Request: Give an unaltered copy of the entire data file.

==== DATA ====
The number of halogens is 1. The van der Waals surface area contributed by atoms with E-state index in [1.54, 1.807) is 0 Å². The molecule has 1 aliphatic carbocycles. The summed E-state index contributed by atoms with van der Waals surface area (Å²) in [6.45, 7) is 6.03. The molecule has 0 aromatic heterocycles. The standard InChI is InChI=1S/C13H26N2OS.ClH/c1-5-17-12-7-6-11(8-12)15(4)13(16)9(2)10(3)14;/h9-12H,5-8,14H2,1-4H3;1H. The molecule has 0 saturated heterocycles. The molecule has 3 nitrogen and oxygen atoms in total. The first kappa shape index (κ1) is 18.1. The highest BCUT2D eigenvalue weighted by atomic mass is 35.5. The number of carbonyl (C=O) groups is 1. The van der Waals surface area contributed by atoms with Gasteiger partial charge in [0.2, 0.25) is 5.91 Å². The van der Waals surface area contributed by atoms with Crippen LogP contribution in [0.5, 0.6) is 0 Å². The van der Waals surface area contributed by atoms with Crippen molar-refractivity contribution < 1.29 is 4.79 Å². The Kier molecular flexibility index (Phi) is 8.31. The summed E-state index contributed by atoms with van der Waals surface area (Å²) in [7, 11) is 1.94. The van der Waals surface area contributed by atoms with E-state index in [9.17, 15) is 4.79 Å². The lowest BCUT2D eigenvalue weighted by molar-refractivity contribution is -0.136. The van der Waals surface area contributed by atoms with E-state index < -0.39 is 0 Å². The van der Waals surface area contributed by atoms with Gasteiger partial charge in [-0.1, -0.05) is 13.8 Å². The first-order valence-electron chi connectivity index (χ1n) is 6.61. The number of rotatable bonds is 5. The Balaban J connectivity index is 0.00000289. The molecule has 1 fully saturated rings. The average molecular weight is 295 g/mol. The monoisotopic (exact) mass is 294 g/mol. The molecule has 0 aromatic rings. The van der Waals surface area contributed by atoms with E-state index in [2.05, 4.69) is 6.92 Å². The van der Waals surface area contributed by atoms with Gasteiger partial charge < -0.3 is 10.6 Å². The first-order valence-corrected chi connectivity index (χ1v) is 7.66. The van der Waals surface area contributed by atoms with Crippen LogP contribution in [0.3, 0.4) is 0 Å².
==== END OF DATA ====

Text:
The number of halogens is 1. The van der Waals surface area contributed by atoms with E-state index in [1.54, 1.807) is 0 Å². The molecule has 1 aliphatic carbocycles. The summed E-state index contributed by atoms with van der Waals surface area (Å²) in [6.45, 7) is 6.03. The molecule has 0 aromatic heterocycles. The standard InChI is InChI=1S/C13H26N2OS.ClH/c1-5-17-12-7-6-11(8-12)15(4)13(16)9(2)10(3)14;/h9-12H,5-8,14H2,1-4H3;1H. The molecule has 0 saturated heterocycles. The molecule has 3 nitrogen and oxygen atoms in total. The first kappa shape index (κ1) is 18.1. The highest BCUT2D eigenvalue weighted by atomic mass is 35.5. The number of carbonyl (C=O) groups is 1. The van der Waals surface area contributed by atoms with Gasteiger partial charge in [0.2, 0.25) is 5.91 Å². The van der Waals surface area contributed by atoms with Crippen LogP contribution in [0.5, 0.6) is 0 Å². The van der Waals surface area contributed by atoms with Crippen molar-refractivity contribution < 1.29 is 4.79 Å². The Kier molecular flexibility index (Phi) is 8.31. The summed E-state index contributed by atoms with van der Waals surface area (Å²) in [7, 11) is 1.94. The van der Waals surface area contributed by atoms with E-state index in [9.17, 15) is 4.79 Å². The lowest BCUT2D eigenvalue weighted by molar-refractivity contribution is -0.136. The van der Waals surface area contributed by atoms with E-state index < -0.39 is 0 Å². The van der Waals surface area contributed by atoms with Gasteiger partial charge in [-0.1, -0.05) is 13.8 Å². The first-order valence-electron chi connectivity index (χ1n) is 6.61. The number of rotatable bonds is 5. The Balaban J connectivity index is 0.00000289. The molecule has 1 fully saturated rings. The average molecular weight is 295 g/mol. The monoisotopic (exact) mass is 294 g/mol. The molecule has 0 aromatic rings. The van der Waals surface area contributed by atoms with E-state index in [2.05, 4.69) is 6.92 Å². The van der Waals surface area contributed by atoms with Gasteiger partial charge < -0.3 is 10.6 Å². The first-order valence-corrected chi connectivity index (χ1v) is 7.66. The van der Waals surface area contributed by atoms with Crippen LogP contribution in [0.3, 0.4) is 0 Å².